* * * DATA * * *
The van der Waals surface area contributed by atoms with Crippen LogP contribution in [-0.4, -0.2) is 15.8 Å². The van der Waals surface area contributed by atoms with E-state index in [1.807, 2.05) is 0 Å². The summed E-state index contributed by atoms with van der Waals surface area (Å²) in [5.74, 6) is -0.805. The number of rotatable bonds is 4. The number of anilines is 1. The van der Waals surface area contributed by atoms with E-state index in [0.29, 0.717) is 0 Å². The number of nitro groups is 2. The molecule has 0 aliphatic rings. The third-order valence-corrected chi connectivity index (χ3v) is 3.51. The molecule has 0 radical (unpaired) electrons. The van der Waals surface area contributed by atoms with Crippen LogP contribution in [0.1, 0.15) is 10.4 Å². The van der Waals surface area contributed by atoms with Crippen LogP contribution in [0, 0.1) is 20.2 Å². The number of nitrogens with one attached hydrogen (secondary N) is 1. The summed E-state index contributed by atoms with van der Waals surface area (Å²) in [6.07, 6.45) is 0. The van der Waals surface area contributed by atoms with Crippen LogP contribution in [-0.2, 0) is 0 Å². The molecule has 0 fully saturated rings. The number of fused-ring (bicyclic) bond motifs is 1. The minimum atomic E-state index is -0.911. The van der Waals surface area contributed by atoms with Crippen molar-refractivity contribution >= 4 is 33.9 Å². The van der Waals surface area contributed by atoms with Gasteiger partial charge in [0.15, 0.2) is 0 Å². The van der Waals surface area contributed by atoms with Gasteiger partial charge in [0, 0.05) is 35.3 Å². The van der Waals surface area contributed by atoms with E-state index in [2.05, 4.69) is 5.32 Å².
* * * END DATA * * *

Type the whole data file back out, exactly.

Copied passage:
The van der Waals surface area contributed by atoms with Crippen LogP contribution in [-0.4, -0.2) is 15.8 Å². The van der Waals surface area contributed by atoms with E-state index in [1.807, 2.05) is 0 Å². The summed E-state index contributed by atoms with van der Waals surface area (Å²) in [5.74, 6) is -0.805. The number of rotatable bonds is 4. The number of anilines is 1. The van der Waals surface area contributed by atoms with E-state index in [0.29, 0.717) is 0 Å². The number of nitro groups is 2. The molecule has 0 aliphatic rings. The third-order valence-corrected chi connectivity index (χ3v) is 3.51. The molecule has 0 radical (unpaired) electrons. The van der Waals surface area contributed by atoms with Crippen LogP contribution in [0.1, 0.15) is 10.4 Å². The van der Waals surface area contributed by atoms with Crippen LogP contribution in [0, 0.1) is 20.2 Å². The number of nitrogens with one attached hydrogen (secondary N) is 1. The summed E-state index contributed by atoms with van der Waals surface area (Å²) in [6.07, 6.45) is 0. The van der Waals surface area contributed by atoms with Crippen LogP contribution in [-0.2, 0) is 0 Å². The molecule has 0 fully saturated rings. The number of fused-ring (bicyclic) bond motifs is 1. The minimum atomic E-state index is -0.911. The van der Waals surface area contributed by atoms with Crippen molar-refractivity contribution >= 4 is 33.9 Å². The van der Waals surface area contributed by atoms with Gasteiger partial charge in [0.15, 0.2) is 0 Å². The van der Waals surface area contributed by atoms with Gasteiger partial charge in [0, 0.05) is 35.3 Å². The van der Waals surface area contributed by atoms with E-state index in [2.05, 4.69) is 5.32 Å².